Barrow, John [Editor]
Dictionarium Polygraphicum: Or, The Whole Body of Arts Regularly Digested: Illustrated with Fifty-six Copper-Plates. In Two Volumes (Band 2) — London, 1758

Page: 133
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O I L 133

Slat the oallet mav be held in the hand : The ufe of this is to

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hold and temper the colours upon.

The {training frame is made of wood, on which the primed
cloth, that is to be painted upon, is fattened with nails. Thefc
frames ought to be of feverai fizes, according to the fize of the

The primed cloth is that which is to be painted upon, and is
to be prepared as follows :

Take good canvas, and firft. fmooth it over with a fleek-ftone ;
fize it over with good fize and a little honey, and let it ftand to
<2ry; then lay it over once with whiting and fize, mixed with a
little honey, and the cloth is prepared : On this you may firft
draw the picture with a coal, and afterwards lay in the colours.
Where, by the way, you may take notice, that the ufe of honey
is to prevent it from cracking, peeling, or breaking out.

Pencils of all fizes, from a pin to the bicknefs of a finger,
which are called by feverai names; as Dutch quill fitched and
pointed, goofe quill fitched and pointed, fwan quill fitched and
pointed, jewelling pencils, and brittle pencils, fome in quills,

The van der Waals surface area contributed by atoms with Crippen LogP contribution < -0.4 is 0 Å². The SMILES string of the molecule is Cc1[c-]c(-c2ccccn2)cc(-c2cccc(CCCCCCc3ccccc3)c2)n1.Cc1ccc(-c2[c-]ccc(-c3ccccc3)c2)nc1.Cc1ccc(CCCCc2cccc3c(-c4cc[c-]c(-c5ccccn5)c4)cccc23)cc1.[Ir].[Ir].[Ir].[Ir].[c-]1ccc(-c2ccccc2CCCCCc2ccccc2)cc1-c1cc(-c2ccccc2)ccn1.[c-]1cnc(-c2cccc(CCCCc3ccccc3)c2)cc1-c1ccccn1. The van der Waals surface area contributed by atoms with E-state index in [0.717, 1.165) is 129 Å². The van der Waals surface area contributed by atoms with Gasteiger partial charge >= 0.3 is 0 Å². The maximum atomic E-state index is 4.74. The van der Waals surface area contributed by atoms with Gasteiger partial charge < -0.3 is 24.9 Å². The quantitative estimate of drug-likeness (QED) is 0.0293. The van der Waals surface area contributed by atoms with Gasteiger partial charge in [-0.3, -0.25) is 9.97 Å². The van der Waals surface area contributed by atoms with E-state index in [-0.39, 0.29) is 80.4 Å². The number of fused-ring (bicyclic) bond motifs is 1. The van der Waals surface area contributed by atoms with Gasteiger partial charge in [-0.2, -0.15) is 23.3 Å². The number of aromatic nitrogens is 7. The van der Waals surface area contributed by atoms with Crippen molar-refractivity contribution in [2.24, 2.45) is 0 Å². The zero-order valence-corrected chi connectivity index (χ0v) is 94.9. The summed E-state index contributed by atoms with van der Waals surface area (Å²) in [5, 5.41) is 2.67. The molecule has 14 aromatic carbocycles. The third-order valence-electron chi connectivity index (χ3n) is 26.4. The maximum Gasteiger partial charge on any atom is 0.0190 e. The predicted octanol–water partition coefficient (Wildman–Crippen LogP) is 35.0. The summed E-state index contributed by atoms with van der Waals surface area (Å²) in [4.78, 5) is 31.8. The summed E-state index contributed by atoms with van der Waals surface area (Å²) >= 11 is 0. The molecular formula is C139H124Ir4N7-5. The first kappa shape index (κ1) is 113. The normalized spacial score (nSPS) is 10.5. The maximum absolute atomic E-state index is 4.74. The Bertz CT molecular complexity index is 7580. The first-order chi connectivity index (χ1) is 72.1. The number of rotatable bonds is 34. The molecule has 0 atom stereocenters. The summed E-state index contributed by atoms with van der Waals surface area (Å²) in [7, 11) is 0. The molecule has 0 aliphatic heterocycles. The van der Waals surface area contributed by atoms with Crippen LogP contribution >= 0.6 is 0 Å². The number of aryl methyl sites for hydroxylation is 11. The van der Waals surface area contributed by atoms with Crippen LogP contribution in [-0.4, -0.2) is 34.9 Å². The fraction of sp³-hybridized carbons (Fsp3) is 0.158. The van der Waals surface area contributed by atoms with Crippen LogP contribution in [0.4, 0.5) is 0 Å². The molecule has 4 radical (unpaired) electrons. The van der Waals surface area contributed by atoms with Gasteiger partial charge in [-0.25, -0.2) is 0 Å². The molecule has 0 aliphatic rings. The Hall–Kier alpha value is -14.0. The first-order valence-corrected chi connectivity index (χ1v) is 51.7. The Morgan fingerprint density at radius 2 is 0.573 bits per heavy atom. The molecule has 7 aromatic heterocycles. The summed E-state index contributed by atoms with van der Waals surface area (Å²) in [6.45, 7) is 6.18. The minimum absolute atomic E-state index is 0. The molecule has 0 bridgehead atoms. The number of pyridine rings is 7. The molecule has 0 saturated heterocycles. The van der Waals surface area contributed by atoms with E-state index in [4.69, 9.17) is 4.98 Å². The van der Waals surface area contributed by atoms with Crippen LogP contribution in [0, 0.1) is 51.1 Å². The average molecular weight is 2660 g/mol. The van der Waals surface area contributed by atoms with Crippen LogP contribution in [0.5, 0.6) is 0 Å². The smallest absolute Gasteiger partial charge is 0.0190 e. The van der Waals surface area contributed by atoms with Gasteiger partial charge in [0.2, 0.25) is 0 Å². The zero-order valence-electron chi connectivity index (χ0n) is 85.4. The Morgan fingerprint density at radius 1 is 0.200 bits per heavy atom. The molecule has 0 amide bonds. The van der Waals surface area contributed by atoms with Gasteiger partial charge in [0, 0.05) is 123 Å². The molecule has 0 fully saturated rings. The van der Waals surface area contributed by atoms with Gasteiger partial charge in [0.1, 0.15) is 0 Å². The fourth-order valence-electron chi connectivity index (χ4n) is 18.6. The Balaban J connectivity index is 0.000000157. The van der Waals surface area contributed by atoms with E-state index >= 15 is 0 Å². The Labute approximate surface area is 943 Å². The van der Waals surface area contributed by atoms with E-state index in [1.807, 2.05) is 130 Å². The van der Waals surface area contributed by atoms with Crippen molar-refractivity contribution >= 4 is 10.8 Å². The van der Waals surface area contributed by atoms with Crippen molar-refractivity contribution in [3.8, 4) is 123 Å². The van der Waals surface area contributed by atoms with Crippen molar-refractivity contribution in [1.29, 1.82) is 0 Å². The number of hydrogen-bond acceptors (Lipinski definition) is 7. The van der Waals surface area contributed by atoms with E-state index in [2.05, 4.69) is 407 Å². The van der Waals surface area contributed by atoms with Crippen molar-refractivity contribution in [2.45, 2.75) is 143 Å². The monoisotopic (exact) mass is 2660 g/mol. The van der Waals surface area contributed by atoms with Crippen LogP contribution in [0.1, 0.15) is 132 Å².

ibme in tin cafes, and fome in flicks.

The flay, or rnolftic, is a ftick, generally of brafil wood, in
length about a yard, having a fmall ball of cotton at one end of
it, fixed hard in a piece of leather, about the fize of a chefnut,
which is to be held in the left hand while you are working ; and,
laying the end which hath the leather ball upon the cloth or
frame, you may reft your right arm upon it.

The colours are in number feven, as has been faid elfewhere,
viz. white, black, red, green, yellow, blue, and brown.

Of which, fome may be tempered upon the pallet at firft;
fome muft be ground and then tempered ; and others muft be
burnt, ground, and laftly tempered.

As for the fize for fizing the primed cloth : Boil glue well
in fair water till it be diffolved, and it is made.

To make the whiting for the ground of the cloth. Mix ground
whiting with the fize, and with it white the cloth or board, it
being firft made very fmooth ; and, after dying them, do them
over again a fecond or third time; afterwards fcrape them fmooth,
and lay it over with white lead tempeted with Oil.

To keep the colours from fkinning over. Oil colours, if they
{land but a little time before they are ufed, will have a fkin grow
over them ; which may be prevented by being put into a glafs,
and putting the glafs three or four inches under water, and then
they will never thin nor dry.

To cleanfc the grinding-flone and -pencils. Grind curriers fhav-
jngs upon the grinding-ftone, if it be foul, and afterwards crumbs
cf bread ; and thev will fetch off" all the filth.

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